Rising temperatures fueled by global warming are causing forests of spruce trees to invade Arctic tundra faster than scientists originally thought, evicting and endangering the species that dwell there and only there, a new study concludes.
Tundra is land area where tree growth is inhibited by low temperatures and a short growing season. In the Arctic, the tundra is dominated by permafrost, a layer of permanently frozen subsoil.
The only vegetation that can grow in such conditions are grasses, mosses and lichens. Forests of spruce trees and shrubs neighbor these tundra areas, and the boundary where they meet is called the treeline.
In summer, the permafrost thaws, and the tundra becomes covered in bogs and lakes, allowing a unique habitat for plants. Climate change, meanwhile, has extended the summer warming season and promoted tree growth, causing the treeline to encroach on the tundra.
By looking at tree rings, researchers reconstructed a 300-year history of tree density and treeline position. The results show trees can creep up on the tundra faster than previously thought.
“The conventional thinking on treeline dynamics has been that advances are very slow because conditions are so harsh at these high latitudes and altitudes,” said Ryan Danby of the University of Alberta. “But what our data indicates is that there was an upslope surge of trees in response to warmer temperatures. It’s like it waited until conditions were right and then it decided to get up and run, not just walk.”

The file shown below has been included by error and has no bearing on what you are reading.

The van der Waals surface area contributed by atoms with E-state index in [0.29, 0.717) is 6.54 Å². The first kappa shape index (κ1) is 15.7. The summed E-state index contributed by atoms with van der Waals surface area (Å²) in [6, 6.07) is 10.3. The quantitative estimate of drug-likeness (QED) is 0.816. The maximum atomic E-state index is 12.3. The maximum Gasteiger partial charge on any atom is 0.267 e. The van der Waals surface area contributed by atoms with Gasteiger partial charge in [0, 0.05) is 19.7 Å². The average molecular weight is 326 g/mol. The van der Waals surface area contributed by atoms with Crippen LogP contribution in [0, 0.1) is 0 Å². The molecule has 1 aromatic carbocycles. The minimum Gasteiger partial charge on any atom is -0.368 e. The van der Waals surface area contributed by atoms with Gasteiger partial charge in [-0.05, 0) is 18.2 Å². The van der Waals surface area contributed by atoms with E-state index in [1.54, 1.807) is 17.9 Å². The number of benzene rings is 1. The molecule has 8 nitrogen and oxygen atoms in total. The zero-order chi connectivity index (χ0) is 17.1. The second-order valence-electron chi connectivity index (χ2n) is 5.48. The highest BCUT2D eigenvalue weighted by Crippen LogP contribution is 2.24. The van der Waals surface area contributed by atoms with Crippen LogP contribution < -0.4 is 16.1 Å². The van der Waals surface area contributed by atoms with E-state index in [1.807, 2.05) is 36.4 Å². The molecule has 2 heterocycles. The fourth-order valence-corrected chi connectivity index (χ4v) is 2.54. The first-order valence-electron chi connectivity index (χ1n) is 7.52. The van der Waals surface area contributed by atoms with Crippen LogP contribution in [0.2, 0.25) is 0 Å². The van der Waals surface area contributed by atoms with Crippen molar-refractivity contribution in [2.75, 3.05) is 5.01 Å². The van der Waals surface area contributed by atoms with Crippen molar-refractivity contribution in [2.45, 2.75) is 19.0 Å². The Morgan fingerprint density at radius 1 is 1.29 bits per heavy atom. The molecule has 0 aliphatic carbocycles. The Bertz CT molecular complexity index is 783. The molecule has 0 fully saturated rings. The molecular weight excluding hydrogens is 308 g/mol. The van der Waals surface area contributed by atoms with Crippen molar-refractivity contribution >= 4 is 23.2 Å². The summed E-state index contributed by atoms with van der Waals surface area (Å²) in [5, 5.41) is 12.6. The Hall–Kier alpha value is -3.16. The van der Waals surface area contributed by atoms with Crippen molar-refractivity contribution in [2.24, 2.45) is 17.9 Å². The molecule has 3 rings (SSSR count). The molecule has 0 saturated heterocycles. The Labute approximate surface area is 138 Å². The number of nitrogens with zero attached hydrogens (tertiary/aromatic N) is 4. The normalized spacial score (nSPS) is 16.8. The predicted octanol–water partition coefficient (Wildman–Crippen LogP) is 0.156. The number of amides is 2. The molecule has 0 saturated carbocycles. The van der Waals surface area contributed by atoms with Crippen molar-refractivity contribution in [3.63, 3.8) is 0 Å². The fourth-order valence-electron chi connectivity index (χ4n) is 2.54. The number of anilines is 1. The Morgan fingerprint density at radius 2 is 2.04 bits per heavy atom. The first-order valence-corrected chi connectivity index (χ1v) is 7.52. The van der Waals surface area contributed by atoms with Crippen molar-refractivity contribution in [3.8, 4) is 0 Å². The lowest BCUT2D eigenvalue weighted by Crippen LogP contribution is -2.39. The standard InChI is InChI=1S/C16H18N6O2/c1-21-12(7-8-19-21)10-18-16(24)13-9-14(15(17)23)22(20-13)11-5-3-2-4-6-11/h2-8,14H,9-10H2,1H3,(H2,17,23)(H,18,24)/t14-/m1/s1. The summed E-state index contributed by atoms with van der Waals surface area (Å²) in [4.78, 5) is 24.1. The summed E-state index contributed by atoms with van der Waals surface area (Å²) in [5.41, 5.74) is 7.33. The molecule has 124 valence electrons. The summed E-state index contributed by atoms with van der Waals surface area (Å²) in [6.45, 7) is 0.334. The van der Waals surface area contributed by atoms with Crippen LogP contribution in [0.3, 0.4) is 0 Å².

While in many places the idea of more trees is a good one, this Arctic takeover endangers species like caribou and sheep that thrive in the tundra, as well as the native people who depend on these species for their survival.
The details of the study are published in the March issue of the Journal of Ecology. Danby plans to continue his research as a part of the International Polar Year research effort.
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Andrea Thompson is an associate editor at Scientific American, where she covers sustainability, energy and the environment. Prior to that, she was a senior writer covering climate science at Climate Central and a reporter and editor at Live Science, where she primarily covered Earth science and the environment. She holds a graduate degree in science health and environmental reporting from New York University, as well as a bachelor of science and and masters of science in atmospheric chemistry from the Georgia Institute of Technology.